CONTEMPORARY SOCIAL CONDITIONS                       

[Cross-references included at the bottom of the page]

 

54. AERS, DAVID. Chaucer, Langland, and the Creative Imagination. London: Routledge & Kegan Paul, 1980, 248 pp.

Describes the ideological plurality of the late fourteenth century and demonstrates Chaucer's sensitivity to the tension between human individuality and social traditions. Through the Wife of Bath and Pardoner, Chaucer presents authority in the mouths of very human speakers, disclosing the limitations of authority. Through Criseyde, Chaucer subverts the received idea of woman. The Marriage Group examines marital ideologies and leaves them unresolved. Through Knight's Tale, Chaucer exposes the weakness of martial order by having Theseus employ reified abstractions (order, necessity, love) in ways that encourage "critical discrimination" of the value of such abstractions.

55. BENNETT, H.S. Chaucer and the Fifteenth Century. Oxford History of English Literature, no. 2, part 1. Oxford: Clarendon Press, 1947. Reprint. Oxford: Clarendon Press, 1976, 326 pp.

Introduces in helpful, general terms the literary and social milieu of Chaucer's age, setting a biographical reading of his poetry against a discussion of city, court and religious life, and using the poet's works to illuminate details of this society. Examines Chaucer's contributions to the development of English poetic diction and imagery, prosody, and verse forms, showing how Chaucer adumbrates fifteenth-century literature, discussed here as emulation of his genius. Includes a valuable essay on "The Author and His Public" in English medieval tradition, summaries of the verse and prose of the fifteenth century, chronological tables, and a dated but useful bibliography of the literature and its context.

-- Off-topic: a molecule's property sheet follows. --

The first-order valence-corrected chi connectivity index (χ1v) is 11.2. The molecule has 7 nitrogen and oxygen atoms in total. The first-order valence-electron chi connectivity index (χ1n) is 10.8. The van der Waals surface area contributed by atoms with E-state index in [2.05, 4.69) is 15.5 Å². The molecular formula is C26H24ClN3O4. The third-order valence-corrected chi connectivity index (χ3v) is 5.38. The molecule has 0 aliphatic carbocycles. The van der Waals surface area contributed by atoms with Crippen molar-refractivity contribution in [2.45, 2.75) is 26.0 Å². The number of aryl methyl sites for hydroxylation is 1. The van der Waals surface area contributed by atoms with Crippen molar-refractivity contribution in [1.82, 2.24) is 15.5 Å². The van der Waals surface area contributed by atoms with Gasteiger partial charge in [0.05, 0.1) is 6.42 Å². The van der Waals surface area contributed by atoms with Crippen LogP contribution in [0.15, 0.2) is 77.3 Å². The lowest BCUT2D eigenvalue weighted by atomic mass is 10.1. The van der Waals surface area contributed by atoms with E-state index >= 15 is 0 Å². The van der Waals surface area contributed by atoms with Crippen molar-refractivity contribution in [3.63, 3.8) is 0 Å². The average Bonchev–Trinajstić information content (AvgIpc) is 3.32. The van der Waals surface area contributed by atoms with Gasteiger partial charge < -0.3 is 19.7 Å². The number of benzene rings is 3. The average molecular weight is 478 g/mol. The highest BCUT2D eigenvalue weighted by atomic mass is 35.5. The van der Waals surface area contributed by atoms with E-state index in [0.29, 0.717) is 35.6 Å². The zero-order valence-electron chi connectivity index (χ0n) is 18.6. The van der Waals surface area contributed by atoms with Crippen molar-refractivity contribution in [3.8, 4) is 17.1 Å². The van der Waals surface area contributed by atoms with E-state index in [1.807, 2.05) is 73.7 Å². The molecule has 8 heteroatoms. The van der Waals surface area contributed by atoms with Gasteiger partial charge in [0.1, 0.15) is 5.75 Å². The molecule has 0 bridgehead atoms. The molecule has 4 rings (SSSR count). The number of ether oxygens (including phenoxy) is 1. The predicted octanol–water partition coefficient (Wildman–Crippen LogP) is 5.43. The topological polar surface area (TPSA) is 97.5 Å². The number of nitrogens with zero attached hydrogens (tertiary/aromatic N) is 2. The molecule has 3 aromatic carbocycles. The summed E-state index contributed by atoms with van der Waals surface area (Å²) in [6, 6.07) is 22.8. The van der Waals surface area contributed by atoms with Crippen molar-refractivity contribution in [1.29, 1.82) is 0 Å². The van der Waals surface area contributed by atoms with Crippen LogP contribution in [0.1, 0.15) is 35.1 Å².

56. BENNETT, J.A.W. Chaucer at Oxford and Cambridge. Oxford: Oxford University Press; Toronto: University of Toronto Press, 1974, 131 pp.

From university and shire records, documents the historical accuracy of the local color in Miller's Tale and Reeve's Tale. Substantiates Chaucer's familiarity with Oxford, Cambridge, and their locales (but does not argue for Chaucer's attendence at either university), indicating that Chaucer's poetic technique was affected by the life around him as well as the conventions of the fabliau. Also examines the library records of Merton College, Oxford, to clarify what resources were available in Chaucer's day, especially those which relate to Treatise on the Astrolabe and Equatorie of the Planets.

57. BOWDEN, MURIAL. A Reader's Guide to Geoffrey Chaucer. New York: Farrar Straus & Giroux, 1964, 220 pp.

Surveys in introductory fashion the part that "environment played in Chaucer's poetry" and shows how fourteenth-century life and thought infuse it. Short, discursive essays identify Chaucer's use of contemporary science, philosophy and religion, chivalry, literature, and society in Canterbury Tales and Troilus and Criseyde. His manipulation of the conventions of dream vision highlight discussions of Book of the Duchess, House of Fame, and Parliament of Fowls.

58. COULTON, G.G. Chaucer and his England. 8th ed. London: Methuen & Co., 1963, 300 pp.